by Jackie Brock
Confession time. I believe fervently in the importance of attainment and achievement. I detest the way our education system marches our young people through an increasingly narrow range of options to the extent that on results day their learning journey – and its success – is judged by their grades at national and higher levels.
As a mum, my rhetorical views, have been challenged by this year’s Results Day and my child’s “disappointing” grades.
My rose-tinted assumption of a smooth journey to university was overturned. My annoyance that his school could have been more challenging and supportive clouded all the great achievements of the previous years.
Then, of course, we got moving. We explored all the options, identified a college course and life again feels full of possibilities.
But I don’t want to lose sight of how quickly my fundamental beliefs were challenged and, if I am not alone, how much we have to do to get behind the Scottish Government’s ambition to improve excellence and equity in our schools, early years settings, colleges and universities.
I have no doubt, now more than ever, that we need changes to be made in Scotland’s education system and changes in how we value and reward success among children and young people.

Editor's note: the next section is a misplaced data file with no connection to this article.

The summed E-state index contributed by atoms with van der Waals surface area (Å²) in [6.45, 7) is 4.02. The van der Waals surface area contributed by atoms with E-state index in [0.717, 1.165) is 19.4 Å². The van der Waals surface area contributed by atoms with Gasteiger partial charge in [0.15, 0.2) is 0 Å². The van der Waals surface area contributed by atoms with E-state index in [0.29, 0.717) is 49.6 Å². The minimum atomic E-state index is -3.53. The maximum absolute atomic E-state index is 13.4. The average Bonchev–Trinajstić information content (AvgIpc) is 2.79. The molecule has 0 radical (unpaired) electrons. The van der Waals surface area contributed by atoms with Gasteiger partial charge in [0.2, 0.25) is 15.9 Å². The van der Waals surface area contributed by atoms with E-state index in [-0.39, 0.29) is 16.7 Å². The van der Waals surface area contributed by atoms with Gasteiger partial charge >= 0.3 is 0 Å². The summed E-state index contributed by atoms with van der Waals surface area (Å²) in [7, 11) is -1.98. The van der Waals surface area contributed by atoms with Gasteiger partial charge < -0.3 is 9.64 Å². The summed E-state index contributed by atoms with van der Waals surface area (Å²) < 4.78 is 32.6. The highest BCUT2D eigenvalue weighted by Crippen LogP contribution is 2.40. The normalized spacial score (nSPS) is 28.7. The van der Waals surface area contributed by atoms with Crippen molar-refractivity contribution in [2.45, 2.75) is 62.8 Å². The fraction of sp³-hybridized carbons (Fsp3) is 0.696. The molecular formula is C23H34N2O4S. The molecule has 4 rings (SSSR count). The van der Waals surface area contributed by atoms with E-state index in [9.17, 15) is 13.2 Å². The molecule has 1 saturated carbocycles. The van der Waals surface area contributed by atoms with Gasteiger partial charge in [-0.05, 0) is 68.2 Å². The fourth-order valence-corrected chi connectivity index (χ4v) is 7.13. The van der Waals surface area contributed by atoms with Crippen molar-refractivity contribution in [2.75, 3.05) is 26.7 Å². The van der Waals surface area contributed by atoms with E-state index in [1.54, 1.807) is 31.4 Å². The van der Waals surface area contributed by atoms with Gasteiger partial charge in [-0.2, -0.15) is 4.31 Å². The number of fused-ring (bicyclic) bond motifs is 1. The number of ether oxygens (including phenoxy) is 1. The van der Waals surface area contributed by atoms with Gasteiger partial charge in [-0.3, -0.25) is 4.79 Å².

For me the question is who is our education system for? If it is for every child then how are we valuing the achievements and attainment of every child? Saying things like “university isn’t for everyone” or “there are some very good colleges”, is incredibly patronising and in no way demonstrates value. Beware: every young person and parent has antennae that can pick up tokenism instantly.
A critical starting point is the engagement of parents.
Recently I had the pleasure of chatting to volunteers who had been working in schools over the last year. One of those present was also the Chair of his child’s school’s parent council who said how pleased he was with his own child’s learning and the way in which teachers were monitoring and supporting progress.
I later outed myself as once being a civil servant who had been involved in the implementation of Scotland’s Curriculum for Excellence (CfE). I told him that I had rarely heard a parent talk so positively and knowledgably and it was a great sign that progress is being made.
We always knew that once we reached a tipping point with parents buying-in to the benefits of CfE, we would have succeeded. While it’s great to have international recognition that our system is innovative – for me, nothing beats a child, young person or parent speaking passionately about the benefits of CfE for their learning.
The Scottish Government is right to focus on priority curriculum areas, such as those highlighted last year by the OECD – literacy, numeracy and the uptake of mathematics. The equity gap between most and least disadvantaged, as well as between girls and boys is also critical to address, which is why we need to retain our efforts to improve wellbeing. As well as all the other benefits, these are real, tangible improvements which parents can buy into and feel increasingly that Scotland’s education is doing right by their child.
Before the summer, the Scottish Education Secretary John Swinney published the government’s plan to deliver excellence and equity in Scottish education. Many of these ideas are reinforced in his formal Education Delivery plan. The extension of the Scottish Attainment Challenge is also underway.